Dear John: Kasich May Miss Cut in Ohio Debate

Dear John: Kasich May Miss Cut in Ohio Debate
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The 10-candidate cap set by Fox News for the first Republican debate has raised the awkward possibility that a state’s sitting governor could be excluded from a forum held on his home turf.

The Aug. 6 debate will be in Cleveland’s Quicken Loans Arena, the same venue that will host the Republican National Convention in July 2016. But only the candidates who rank in the top 10 in national polling will be invited to the Fox News forum, the network announced Wednesday — meaning Ohio Gov. John Kasich might not make the cut.  

In public, Kasich’s allies are expressing confidence that he will meet the threshold come August.

“We believe that if Gov. Kasich decides to run, he will be on the stage in Cleveland,” said Chris Schrimpf, a spokesman for the Ohio Republican Party.

But Kasich, who is thought to be laying the groundwork for a campaign, although he has not announced his candidacy, currently scores just 2 percent in the RealClearPolitics national polling average, putting him outside of the top 10 candidates.

Now, behind the scenes, it is his political team’s “top focus to try and get him in the debate,” said a Republican operative with ties to Kasich. 

“It would just be flat-out embarrassing if he didn't meet the top 10 threshold in his home state," the operative said. 

That objective poses an unusual strategic challenge. Normally, candidates focus their spending during the primary solely on winning the key states on the path to the party’s nomination. But national polls can be influenced by purchasing ads on national television — and candidates on the bubble for debates will need to decide whether to splurge on that advertising.

Kasich is not the only candidate who may face this dilemma: Texas Gov. Rick Perry, Louisiana Gov. Bobby Jindal, former Hewlett-Packard CEO Carly Fiorina, former New York Gov. George Pataki, former Sen. Rick Santorum and Sen. Lindsey Graham could also be vying for the tenth slot come August.

But the stakes are perhaps more personal for Kasich, who lobbied hard to bring the Republican National Convention to Cleveland — and now might be blocked from debating in the very venue that will later host the convention.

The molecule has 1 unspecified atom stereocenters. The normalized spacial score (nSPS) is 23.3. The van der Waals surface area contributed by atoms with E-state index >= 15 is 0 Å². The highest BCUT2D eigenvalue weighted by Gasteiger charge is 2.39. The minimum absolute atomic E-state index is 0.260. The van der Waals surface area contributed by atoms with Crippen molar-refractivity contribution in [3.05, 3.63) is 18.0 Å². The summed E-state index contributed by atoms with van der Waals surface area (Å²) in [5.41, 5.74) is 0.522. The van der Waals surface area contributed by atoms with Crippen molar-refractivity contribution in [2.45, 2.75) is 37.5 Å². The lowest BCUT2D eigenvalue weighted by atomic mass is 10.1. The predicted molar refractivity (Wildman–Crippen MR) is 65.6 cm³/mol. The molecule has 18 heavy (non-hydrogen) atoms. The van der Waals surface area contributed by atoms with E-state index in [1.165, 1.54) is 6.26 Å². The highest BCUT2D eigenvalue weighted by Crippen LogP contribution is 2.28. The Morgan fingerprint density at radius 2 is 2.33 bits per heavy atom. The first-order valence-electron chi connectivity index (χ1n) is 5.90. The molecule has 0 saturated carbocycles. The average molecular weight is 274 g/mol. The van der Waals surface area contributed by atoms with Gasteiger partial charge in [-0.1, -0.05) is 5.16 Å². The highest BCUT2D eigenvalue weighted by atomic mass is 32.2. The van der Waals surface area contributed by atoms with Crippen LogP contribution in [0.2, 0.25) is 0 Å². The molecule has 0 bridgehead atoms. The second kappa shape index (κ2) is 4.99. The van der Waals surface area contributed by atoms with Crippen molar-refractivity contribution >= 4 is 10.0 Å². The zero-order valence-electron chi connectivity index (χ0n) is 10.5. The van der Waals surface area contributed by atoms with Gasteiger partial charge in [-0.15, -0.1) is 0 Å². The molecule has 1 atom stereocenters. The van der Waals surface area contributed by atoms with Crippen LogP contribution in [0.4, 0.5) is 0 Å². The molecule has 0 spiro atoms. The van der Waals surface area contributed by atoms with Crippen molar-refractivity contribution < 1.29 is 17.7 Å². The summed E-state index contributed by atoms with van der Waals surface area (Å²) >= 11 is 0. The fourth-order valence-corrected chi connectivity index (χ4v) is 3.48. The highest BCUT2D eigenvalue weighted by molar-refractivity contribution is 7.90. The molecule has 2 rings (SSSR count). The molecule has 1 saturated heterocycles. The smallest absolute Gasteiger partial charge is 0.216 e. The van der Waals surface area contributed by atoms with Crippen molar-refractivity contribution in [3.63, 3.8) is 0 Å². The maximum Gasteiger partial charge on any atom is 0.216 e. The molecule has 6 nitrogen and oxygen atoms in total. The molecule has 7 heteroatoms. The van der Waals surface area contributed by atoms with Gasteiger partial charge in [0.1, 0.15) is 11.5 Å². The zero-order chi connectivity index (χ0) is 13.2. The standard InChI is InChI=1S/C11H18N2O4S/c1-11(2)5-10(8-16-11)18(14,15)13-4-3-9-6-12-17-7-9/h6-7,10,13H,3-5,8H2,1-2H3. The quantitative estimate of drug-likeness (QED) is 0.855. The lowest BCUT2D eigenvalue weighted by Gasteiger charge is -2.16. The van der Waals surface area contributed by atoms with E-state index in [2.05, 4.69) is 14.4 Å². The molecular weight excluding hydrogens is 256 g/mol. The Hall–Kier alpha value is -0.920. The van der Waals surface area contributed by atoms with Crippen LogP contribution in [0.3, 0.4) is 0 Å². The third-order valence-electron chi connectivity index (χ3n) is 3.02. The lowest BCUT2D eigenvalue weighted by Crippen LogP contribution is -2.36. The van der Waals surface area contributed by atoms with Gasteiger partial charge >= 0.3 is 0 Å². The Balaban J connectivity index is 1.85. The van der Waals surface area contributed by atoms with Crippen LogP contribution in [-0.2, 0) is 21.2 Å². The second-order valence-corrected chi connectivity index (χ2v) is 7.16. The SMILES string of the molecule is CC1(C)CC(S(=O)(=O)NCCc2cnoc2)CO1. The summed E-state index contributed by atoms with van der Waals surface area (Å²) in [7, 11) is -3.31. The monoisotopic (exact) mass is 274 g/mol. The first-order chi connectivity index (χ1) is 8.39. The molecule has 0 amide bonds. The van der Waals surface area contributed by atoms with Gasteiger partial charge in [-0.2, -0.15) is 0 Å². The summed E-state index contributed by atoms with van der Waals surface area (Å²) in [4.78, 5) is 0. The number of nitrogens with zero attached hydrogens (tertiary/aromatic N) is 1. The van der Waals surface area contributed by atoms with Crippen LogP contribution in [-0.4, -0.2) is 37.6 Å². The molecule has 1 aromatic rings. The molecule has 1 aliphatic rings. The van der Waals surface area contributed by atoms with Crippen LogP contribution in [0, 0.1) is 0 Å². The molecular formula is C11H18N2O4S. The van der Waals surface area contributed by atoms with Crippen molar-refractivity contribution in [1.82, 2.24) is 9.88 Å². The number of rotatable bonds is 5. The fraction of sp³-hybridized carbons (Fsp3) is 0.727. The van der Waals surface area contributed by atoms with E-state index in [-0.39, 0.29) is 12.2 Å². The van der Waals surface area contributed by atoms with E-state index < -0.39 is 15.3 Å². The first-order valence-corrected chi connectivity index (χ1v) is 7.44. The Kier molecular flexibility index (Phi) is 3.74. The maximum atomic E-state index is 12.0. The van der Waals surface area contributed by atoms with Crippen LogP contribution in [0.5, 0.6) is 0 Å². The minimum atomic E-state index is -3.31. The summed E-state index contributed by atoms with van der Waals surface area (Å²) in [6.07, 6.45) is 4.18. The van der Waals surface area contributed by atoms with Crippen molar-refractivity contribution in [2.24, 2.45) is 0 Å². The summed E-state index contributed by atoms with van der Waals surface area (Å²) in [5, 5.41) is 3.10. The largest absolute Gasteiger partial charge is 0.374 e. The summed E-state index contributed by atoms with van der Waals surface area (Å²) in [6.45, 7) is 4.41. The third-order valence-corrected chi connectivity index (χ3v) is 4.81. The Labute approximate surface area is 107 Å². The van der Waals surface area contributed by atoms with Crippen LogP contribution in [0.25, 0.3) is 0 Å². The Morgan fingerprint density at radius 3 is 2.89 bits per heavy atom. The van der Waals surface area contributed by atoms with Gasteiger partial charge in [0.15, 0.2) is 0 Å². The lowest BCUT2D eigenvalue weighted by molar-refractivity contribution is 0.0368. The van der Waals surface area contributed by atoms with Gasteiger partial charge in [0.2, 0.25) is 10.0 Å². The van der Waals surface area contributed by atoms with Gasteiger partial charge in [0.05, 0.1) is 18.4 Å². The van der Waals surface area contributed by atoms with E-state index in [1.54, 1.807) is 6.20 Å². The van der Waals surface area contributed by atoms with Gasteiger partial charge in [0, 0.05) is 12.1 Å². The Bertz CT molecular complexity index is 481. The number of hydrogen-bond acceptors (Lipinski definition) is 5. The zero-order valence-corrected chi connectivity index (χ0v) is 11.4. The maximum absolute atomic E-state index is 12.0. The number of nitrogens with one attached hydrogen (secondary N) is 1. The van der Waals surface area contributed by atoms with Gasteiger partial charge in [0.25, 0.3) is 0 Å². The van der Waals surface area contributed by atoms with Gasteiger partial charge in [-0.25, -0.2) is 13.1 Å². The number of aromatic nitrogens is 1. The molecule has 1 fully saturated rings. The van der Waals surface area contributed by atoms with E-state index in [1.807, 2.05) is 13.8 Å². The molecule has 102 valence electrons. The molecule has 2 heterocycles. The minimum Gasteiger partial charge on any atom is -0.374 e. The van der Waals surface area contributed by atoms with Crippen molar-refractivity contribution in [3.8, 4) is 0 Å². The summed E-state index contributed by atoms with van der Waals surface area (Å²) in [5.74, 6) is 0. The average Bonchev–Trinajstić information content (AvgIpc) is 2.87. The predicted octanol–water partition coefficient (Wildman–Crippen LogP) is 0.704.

In spite of the potential awkwardness and the obstacles the debate format will present to lower-tier candidates, the Republican National Committee has nevertheless thrown its full weight behind Fox’s decision.

“We support and respect the decision Fox has made, which will match the greatest number of candidates we have ever had on a debate stage,” RNC Chairman Reince Priebus said after Fox announced its criteria. 

The RNC decided it would leave it to each debate’s host to decide the threshold candidates must meet to participate, meaning each debate will be handled differently. While Fox News will limit its August debate stage to 10 candidates, CNN will divide its September primary debate into two stages: the first for the top 10 candidates and the second for the remainder.

“They asked for input and ideas,” said Steve Duprey, a New Hampshire committeeman and chairman of the RNC’s 2016 debate committee. “Our input was to make the debates as inclusive as you can.”

Although Kasich has not yet commented publicly on the Fox News debate configuration, other Republican candidates who might be left out have begun to make noise 

Santorum, who barely registered in national polling at the start of the 2012 Republican primary contest, but went on to place second to Mitt Romney, told the National Journal on Thursday that the debate thresholds are "arbitrary" and "not legitimate."

“Hopefully they put it out there and they're going to listen to what the comments are, and factor those in, and determine what is the right way,” Santorum said.

In a conciliatory gesture, Fox News host Greta Van Susteren invited those candidates who do not make the network’s debate to appear on her show that same evening.

But then, Kasich would give up his a home-field advantage for a smaller stage — an outcome his team will be working to avoid.


Rebecca Berg is a national political reporter for RealClearPolitics. She can be reached at


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